(G)ay, caramba! Channel 4 censors The Simpsons
Broadcaster admits error over the editing of the word 'gay' at Sunday lunchtime
Adam Sherwin is Media Correspondent at The Independent and an award-winning writer who specialises in covering the entertainment, broadcasting, music and popular culture industries. Previously Media writer and diarist at The Times, he was a co-founder of the Beehive City media and entertainment website. As regular contributor to BBC London 94.9 Radio station, he was named Music Business writer of the year at the awards of influential music industry site Record of the Day in 2006.
Tuesday 06 November 2012
Is the word “gay” sufficiently offensive to cause viewers to choke on their Sunday lunch? Channel 4 appeared to think so after editing the word out of a weekend repeat of The Simpsons.
The broadcaster has admitted it made a mistake after deciding that a use of the word “gay”, in its homosexual context, was unsuitable for a Sunday lunchtime audience.
The line was cut from a 1994 episode of The Simpsons, called Homer Loves Flanders, which was aired at 12.55pm on Sunday.
Homer goes to an American Football match with Ned Flanders but at first is embarrassed to be seen with his god-fearing neighbour. The pair bond after Ned buys a mountain of food and introduces Homer to the star quarterback.
As they drive away, they pass workmates Lenny and Carl in the car park. Homer proudly yells out of the window: “I want everyone to know that this is Ned Flanders ... my friend!”
In the original episode, Lenny turns to Carl and says: “What'd he say?” Carl replies: “I dunno. Somethin’ about being gay.”
The line plays on the homosexual under-current to Lenny and Carl’s relationship, a long-running Simpsons joke.
However in the Sunday version, Carl’s line was edited out, and the episode abruptly cut to adverts after Lenny said: “What’d he say?”
Channel 4 said that Simpsons episodes broadcast before 6pm are checked by its compliance department for any unsuitable content. In this instance, the compliance checker had been overly-cautious.
A spokesman said: “We always carefully consider the context in which language is used in our programming. However in this instance the episode was edited in error as neither the word nor the context was unsuitable.”
Ofcom, the broadcasting regulator, says there is no evidence to conclude that use of the word “gay” is “necessarily and automatically intended to be, or is, offensive.”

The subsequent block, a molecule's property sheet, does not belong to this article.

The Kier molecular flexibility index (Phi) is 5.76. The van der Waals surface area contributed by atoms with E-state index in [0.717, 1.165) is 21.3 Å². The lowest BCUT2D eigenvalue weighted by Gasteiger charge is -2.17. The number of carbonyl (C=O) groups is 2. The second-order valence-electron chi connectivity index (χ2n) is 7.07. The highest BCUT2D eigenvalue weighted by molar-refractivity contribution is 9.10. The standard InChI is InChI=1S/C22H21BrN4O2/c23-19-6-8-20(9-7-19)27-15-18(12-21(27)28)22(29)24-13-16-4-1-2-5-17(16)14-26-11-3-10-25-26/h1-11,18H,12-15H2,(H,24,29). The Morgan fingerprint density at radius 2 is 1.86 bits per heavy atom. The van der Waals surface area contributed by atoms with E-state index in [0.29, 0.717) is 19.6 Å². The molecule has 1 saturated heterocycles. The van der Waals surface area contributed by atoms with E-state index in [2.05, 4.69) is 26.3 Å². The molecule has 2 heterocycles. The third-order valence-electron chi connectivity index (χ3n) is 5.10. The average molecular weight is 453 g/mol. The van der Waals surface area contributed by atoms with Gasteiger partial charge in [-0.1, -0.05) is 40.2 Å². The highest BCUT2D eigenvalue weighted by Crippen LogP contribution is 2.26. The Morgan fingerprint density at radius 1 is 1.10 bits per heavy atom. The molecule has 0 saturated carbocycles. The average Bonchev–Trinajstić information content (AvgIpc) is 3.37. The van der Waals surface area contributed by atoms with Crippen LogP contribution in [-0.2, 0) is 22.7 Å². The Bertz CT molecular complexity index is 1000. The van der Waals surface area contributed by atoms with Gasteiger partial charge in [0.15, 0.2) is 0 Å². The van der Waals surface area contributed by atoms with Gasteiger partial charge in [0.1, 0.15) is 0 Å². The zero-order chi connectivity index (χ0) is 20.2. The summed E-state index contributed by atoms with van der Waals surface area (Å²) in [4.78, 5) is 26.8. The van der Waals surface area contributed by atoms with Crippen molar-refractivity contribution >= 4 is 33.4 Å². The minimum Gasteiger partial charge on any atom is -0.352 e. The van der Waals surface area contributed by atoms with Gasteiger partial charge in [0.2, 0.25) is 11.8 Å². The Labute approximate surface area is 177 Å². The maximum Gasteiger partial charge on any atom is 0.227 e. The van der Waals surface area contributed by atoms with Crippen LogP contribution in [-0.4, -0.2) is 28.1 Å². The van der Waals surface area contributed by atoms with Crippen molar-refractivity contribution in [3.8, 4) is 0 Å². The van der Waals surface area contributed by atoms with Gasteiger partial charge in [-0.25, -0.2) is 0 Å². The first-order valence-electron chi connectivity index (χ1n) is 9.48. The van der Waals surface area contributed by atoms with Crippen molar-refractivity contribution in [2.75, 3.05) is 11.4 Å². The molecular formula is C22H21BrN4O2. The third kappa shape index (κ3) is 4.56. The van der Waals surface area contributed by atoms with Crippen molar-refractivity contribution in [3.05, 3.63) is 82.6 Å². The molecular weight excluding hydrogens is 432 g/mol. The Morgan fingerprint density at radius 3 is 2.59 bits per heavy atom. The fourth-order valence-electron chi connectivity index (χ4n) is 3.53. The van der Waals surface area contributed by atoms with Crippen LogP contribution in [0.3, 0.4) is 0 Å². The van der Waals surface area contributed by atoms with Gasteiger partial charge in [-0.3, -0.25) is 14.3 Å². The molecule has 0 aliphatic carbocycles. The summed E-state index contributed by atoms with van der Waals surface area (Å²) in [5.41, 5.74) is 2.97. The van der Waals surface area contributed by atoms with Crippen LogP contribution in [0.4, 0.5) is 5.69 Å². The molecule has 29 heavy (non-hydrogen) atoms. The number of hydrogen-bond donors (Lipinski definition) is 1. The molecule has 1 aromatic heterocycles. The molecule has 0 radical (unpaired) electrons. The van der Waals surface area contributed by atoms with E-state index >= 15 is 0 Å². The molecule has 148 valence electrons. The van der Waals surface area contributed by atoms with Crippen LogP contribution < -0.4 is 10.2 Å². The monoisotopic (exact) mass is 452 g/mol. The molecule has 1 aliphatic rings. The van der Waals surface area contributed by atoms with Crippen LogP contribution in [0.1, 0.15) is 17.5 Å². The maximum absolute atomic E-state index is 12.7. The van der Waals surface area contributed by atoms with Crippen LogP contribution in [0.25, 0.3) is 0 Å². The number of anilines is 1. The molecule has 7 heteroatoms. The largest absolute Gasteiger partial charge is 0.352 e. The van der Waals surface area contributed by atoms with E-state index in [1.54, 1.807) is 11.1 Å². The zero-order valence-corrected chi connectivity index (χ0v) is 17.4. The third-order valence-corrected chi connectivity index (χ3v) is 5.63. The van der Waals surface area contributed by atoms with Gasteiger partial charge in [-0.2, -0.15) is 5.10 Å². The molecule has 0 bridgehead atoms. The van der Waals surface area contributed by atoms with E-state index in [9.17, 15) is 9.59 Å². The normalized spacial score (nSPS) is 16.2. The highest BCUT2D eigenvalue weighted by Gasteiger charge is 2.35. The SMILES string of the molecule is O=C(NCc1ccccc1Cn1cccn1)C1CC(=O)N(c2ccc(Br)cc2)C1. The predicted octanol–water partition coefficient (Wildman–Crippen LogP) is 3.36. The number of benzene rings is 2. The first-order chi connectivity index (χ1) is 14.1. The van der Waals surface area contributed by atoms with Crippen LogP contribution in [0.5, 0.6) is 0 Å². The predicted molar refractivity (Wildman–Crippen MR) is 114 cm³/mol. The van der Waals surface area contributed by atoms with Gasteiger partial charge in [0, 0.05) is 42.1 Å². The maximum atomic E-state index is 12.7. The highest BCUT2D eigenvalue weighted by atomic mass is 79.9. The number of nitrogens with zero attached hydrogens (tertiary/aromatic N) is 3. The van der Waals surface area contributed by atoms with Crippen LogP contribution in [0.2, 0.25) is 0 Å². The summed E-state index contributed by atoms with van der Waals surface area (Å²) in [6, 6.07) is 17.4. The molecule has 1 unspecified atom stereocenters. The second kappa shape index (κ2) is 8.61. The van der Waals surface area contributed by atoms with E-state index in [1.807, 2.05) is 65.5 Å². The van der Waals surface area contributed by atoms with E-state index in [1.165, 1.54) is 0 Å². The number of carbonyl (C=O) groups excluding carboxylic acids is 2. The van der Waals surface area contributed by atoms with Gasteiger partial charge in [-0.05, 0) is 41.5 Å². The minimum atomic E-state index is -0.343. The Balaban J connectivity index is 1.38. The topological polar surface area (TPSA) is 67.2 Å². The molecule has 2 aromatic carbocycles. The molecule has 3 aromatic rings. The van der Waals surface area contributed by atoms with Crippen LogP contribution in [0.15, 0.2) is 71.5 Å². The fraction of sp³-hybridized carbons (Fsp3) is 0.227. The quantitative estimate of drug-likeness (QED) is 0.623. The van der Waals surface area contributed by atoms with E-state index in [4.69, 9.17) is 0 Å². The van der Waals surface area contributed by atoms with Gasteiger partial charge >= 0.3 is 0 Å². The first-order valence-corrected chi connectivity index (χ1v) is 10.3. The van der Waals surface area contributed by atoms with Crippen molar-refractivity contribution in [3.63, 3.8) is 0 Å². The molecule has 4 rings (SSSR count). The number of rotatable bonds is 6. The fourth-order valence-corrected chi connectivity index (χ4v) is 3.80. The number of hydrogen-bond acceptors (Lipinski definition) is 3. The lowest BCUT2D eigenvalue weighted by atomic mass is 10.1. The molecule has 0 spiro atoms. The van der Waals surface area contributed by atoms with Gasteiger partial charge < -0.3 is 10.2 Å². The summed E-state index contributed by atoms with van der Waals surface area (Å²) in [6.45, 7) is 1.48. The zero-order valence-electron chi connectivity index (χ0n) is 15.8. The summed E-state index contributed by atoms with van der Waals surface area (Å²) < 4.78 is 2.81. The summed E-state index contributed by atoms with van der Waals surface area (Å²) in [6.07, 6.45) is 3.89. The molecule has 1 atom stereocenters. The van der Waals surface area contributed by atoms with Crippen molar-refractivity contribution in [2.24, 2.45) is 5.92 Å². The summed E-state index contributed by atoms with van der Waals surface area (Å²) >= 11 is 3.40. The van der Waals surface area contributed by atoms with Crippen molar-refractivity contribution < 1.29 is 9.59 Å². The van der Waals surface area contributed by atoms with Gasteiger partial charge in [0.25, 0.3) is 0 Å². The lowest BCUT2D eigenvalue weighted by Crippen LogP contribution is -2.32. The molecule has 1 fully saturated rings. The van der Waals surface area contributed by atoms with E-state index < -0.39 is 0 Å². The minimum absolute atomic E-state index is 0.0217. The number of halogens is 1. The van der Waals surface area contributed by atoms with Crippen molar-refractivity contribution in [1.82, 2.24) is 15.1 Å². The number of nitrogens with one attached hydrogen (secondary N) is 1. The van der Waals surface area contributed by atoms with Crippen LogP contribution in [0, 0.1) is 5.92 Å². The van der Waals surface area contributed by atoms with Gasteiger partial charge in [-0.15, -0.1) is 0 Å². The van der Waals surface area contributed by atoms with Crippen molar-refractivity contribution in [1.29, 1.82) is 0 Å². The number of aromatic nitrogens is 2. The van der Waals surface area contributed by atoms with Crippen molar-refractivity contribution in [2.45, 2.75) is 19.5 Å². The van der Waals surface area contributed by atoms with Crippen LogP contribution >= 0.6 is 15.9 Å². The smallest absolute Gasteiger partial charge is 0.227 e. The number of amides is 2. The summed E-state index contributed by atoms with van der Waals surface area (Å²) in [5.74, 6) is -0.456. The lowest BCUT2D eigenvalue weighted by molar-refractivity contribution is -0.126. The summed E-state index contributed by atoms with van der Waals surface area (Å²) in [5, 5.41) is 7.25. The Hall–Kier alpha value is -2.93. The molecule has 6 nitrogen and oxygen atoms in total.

It can be offensive when broadcasters, such as Chris Moyles and Jeremy Clarkson, have employed the word in a context that “results in a negative portrayal of homosexual men and women.”
In 2006, Moyles was rapped over the knuckles for using the word “gay” as a synonym for “rubbish” on his Radio 1 Breakfast Show. But Ofcom also acknowledged that the Oxford English Dictionary now recognises a second usage of “gay” to mean “socially inappropriate, or disapproved of and lame”.
Broadcasters are told to restrict usage of “gay” in this context when children are likely to be watching, as it could contribute to bullying.
Last week John Key, the New Zealand Prime Minister, was criticised by gay rights groups for mocking a radio host’s red jacket, suggesting he was a weak golfer because his jacket’s colour was “gay”.
Mr Key told RadioSport presenter Jamie Mackay: “You’re munted mate. You’re never going to make it. You’ve got that gay red top on.”
Mr Key, who voted in favour of gay marriage, said “gay” was “just a slang term” used by young people. He said: “If someone was offended by it then I apologise but it’s not exactly like a term you don’t hear everywhere”.
Sir Ian McKellen, who played Gandalf in the New Zealand-filmed Lord of the Rings franchise, said Key “should watch his language.” The actor said: “I’m currently touring secondary schools in UK, attacking homophobia in the playground and discouraging kids from the careless use of 'gay' which might make their gay friends (and teachers) feel less about themselves.”
Rowan Atkinson is lobbying for the repeal of section 5 of the Public Order Act, which makes it an offence to use insulting words or behaviour and once resulted in the arrest of a student who called a police horse “gay”.
In 2006, Sam Brown was arrested for making homophobic remarks and spent the night in a cell after he suggested that a police horse was “gay”. The CPS decided that there was not enough evidence and it dropped the case.
In stark contrast to Channel 4’s act of “gay” self-censorship, Ofcom yesterday criticised the broadcaster for airing a dating show, Love Shaft, which featured contestants talking about “massive tits”, “slut” and “part-time slut”, in a morning slot when young children were likely to be watching.
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